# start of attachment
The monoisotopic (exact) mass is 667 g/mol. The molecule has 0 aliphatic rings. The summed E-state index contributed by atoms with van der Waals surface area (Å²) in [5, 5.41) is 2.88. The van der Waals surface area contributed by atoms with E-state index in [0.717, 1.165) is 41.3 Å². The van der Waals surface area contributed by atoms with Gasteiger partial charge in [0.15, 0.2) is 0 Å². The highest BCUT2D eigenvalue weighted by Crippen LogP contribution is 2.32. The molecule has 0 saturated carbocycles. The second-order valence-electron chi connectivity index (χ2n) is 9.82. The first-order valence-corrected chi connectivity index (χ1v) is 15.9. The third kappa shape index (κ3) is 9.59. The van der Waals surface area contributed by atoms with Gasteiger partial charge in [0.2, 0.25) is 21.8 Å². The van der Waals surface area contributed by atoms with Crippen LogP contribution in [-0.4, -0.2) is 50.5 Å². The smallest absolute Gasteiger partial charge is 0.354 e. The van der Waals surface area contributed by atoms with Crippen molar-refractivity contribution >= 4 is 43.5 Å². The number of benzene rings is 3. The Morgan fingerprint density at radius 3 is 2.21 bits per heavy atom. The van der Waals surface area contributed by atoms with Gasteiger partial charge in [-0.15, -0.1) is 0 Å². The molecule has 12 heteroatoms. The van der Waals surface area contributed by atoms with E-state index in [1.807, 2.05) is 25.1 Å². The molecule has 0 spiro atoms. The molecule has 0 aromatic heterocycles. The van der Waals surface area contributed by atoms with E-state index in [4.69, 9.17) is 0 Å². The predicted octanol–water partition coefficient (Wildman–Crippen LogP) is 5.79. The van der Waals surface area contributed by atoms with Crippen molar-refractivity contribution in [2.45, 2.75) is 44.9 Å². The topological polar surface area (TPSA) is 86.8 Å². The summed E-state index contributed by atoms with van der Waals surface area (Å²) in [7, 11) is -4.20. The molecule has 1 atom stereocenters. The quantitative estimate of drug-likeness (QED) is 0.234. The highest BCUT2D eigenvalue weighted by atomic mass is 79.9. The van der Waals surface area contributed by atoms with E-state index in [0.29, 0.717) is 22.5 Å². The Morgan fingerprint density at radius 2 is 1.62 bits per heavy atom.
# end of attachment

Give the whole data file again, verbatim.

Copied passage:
The monoisotopic (exact) mass is 667 g/mol. The molecule has 0 aliphatic rings. The summed E-state index contributed by atoms with van der Waals surface area (Å²) in [5, 5.41) is 2.88. The van der Waals surface area contributed by atoms with E-state index in [0.717, 1.165) is 41.3 Å². The van der Waals surface area contributed by atoms with Gasteiger partial charge in [0.15, 0.2) is 0 Å². The highest BCUT2D eigenvalue weighted by Crippen LogP contribution is 2.32. The molecule has 0 saturated carbocycles. The second-order valence-electron chi connectivity index (χ2n) is 9.82. The first-order valence-corrected chi connectivity index (χ1v) is 15.9. The third kappa shape index (κ3) is 9.59. The van der Waals surface area contributed by atoms with Gasteiger partial charge in [0.2, 0.25) is 21.8 Å². The van der Waals surface area contributed by atoms with Crippen LogP contribution in [-0.4, -0.2) is 50.5 Å². The smallest absolute Gasteiger partial charge is 0.354 e. The van der Waals surface area contributed by atoms with Crippen molar-refractivity contribution >= 4 is 43.5 Å². The number of benzene rings is 3. The Morgan fingerprint density at radius 3 is 2.21 bits per heavy atom. The van der Waals surface area contributed by atoms with Gasteiger partial charge in [-0.15, -0.1) is 0 Å². The molecule has 12 heteroatoms. The van der Waals surface area contributed by atoms with E-state index in [1.807, 2.05) is 25.1 Å². The molecule has 0 spiro atoms. The molecule has 0 aromatic heterocycles. The van der Waals surface area contributed by atoms with E-state index in [4.69, 9.17) is 0 Å². The predicted octanol–water partition coefficient (Wildman–Crippen LogP) is 5.79. The van der Waals surface area contributed by atoms with Crippen molar-refractivity contribution in [2.45, 2.75) is 44.9 Å². The topological polar surface area (TPSA) is 86.8 Å². The summed E-state index contributed by atoms with van der Waals surface area (Å²) in [7, 11) is -4.20. The molecule has 1 atom stereocenters. The quantitative estimate of drug-likeness (QED) is 0.234. The highest BCUT2D eigenvalue weighted by atomic mass is 79.9. The van der Waals surface area contributed by atoms with E-state index in [0.29, 0.717) is 22.5 Å². The Morgan fingerprint density at radius 2 is 1.62 bits per heavy atom.